No one actually regulates dog safety toys when it comes to the toxins, so our little fur babies need us more than ever when it comes to picking out their newest playthings. While the U.S. Food and Drug Administration (FDA)  does regulate drugs, devices, and feed given to “companion and food-producing animals” they don’t cover:

  • Pet accessories like toys, beds, and crates
  • Grooming Aids
  • Cat litter
  • Bedding for pet birds and small animals, such as rabbits, guinea pigs, and hamsters

So, how can you check a toy for toxins?

Healthy Stuff, a project of The Ecology Center, has an online library of test results for many brand name pet products. If you visit the Archived Pet Supply Data page, you’ll find an alphabetized list of products, each of which contains test results for things like chlorine, chromium, arsenic, bromine, cadmium, tin, antimony, mercury, and lead. When the Healthy Stuff team ran their tests, they uncovered a few surprising facts:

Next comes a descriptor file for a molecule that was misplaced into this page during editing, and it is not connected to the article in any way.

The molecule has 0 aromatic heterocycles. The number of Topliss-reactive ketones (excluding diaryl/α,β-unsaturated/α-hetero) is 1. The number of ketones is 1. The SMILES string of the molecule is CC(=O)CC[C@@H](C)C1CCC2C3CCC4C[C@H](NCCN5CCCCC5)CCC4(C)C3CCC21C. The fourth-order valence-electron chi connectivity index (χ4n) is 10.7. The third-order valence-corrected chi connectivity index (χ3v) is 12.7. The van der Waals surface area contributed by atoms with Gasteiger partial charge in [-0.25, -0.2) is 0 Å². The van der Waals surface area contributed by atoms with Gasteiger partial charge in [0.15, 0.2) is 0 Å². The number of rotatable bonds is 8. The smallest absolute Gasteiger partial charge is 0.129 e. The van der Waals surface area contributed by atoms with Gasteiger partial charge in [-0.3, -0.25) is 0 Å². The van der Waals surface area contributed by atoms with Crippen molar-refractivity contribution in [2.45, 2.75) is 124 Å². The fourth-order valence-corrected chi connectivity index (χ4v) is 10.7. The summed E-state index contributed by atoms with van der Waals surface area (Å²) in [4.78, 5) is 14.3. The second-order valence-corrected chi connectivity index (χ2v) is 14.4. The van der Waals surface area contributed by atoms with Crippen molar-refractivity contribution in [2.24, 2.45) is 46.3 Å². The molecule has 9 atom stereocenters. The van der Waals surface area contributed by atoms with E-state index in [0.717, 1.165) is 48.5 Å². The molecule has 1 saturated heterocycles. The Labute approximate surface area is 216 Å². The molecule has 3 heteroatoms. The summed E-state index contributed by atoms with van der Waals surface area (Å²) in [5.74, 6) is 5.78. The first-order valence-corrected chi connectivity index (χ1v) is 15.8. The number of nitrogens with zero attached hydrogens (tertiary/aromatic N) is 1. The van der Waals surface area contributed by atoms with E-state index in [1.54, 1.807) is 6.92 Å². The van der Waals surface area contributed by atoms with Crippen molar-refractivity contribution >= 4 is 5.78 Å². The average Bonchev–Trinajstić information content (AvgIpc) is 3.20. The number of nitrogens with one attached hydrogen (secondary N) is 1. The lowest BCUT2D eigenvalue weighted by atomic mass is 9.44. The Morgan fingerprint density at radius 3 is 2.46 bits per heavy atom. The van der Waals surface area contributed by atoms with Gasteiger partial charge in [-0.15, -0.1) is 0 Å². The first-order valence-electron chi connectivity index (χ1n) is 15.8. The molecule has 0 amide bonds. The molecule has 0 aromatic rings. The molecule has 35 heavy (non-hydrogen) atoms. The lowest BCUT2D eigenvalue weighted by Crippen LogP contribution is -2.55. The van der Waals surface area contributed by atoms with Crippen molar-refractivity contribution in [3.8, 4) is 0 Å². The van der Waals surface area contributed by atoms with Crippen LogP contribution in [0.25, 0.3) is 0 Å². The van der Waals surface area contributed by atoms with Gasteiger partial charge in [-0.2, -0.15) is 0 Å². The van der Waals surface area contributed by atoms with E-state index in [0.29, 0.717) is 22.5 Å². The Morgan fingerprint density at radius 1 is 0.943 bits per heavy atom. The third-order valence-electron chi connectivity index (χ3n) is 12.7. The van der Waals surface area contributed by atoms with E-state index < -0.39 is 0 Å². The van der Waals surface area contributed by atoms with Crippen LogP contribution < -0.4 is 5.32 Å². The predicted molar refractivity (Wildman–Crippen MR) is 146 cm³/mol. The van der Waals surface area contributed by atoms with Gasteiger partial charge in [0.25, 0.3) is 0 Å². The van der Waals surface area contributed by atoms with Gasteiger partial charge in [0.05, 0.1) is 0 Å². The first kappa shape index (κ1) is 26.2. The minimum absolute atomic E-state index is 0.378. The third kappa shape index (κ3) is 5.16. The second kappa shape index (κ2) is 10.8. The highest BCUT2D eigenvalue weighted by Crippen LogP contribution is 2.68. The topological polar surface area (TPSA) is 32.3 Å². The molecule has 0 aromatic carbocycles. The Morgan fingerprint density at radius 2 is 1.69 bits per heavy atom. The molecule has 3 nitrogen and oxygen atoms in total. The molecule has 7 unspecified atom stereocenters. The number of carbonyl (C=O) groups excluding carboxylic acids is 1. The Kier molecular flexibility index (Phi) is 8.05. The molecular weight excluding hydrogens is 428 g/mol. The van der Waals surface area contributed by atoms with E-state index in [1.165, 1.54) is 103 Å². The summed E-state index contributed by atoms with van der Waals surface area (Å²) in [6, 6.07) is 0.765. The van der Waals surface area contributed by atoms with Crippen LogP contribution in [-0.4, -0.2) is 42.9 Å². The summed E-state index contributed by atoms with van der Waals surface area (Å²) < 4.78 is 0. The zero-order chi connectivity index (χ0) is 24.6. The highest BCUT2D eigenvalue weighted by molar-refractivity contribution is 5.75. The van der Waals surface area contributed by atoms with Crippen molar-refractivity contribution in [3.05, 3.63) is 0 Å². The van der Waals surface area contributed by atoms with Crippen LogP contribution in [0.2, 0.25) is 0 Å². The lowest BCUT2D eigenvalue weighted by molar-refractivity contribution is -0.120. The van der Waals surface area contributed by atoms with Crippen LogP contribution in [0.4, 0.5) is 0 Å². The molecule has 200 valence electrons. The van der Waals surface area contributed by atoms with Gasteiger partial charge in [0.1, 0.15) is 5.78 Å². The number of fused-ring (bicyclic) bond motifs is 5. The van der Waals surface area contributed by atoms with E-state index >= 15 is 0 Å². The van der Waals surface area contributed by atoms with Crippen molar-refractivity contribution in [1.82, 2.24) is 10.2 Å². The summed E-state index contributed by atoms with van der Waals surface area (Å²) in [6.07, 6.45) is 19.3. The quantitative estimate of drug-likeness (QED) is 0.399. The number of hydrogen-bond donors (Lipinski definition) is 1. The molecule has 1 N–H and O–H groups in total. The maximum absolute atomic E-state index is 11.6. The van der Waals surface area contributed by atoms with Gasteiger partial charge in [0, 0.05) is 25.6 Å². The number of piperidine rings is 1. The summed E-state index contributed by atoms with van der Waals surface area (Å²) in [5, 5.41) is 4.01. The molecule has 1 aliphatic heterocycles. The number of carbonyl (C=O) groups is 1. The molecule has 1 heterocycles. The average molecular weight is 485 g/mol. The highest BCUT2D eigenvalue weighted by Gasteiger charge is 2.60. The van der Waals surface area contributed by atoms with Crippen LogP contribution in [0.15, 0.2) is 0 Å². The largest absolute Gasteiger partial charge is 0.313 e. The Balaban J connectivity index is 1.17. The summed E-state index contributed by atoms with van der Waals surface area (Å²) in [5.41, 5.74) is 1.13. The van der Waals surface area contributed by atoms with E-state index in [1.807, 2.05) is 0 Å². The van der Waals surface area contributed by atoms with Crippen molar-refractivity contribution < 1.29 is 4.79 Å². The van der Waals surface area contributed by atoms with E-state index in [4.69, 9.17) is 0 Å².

• 45% of products had detectable levels of hazardous toxins
  • 48% percent contained detectable levels of lead
  • About half of the products had lead levels higher than the allowable standard for children’s toys

(Read “Beware of Lead and Toxic Toys to learn more about the test results.) 

The FDA also maintains a searchable list of livestock and pet products that have been recalled or withdrawn from the market. The list is rather small, but it’s good to check — just in case.

Alternatively, if you want to go the DIY route, the Environmental Protection Agency has a recommendation for consumers. The 3M Instant Lead Test is mostly used to test for lead on painted surfaces, but the website states it detects lead on “most surfaces.”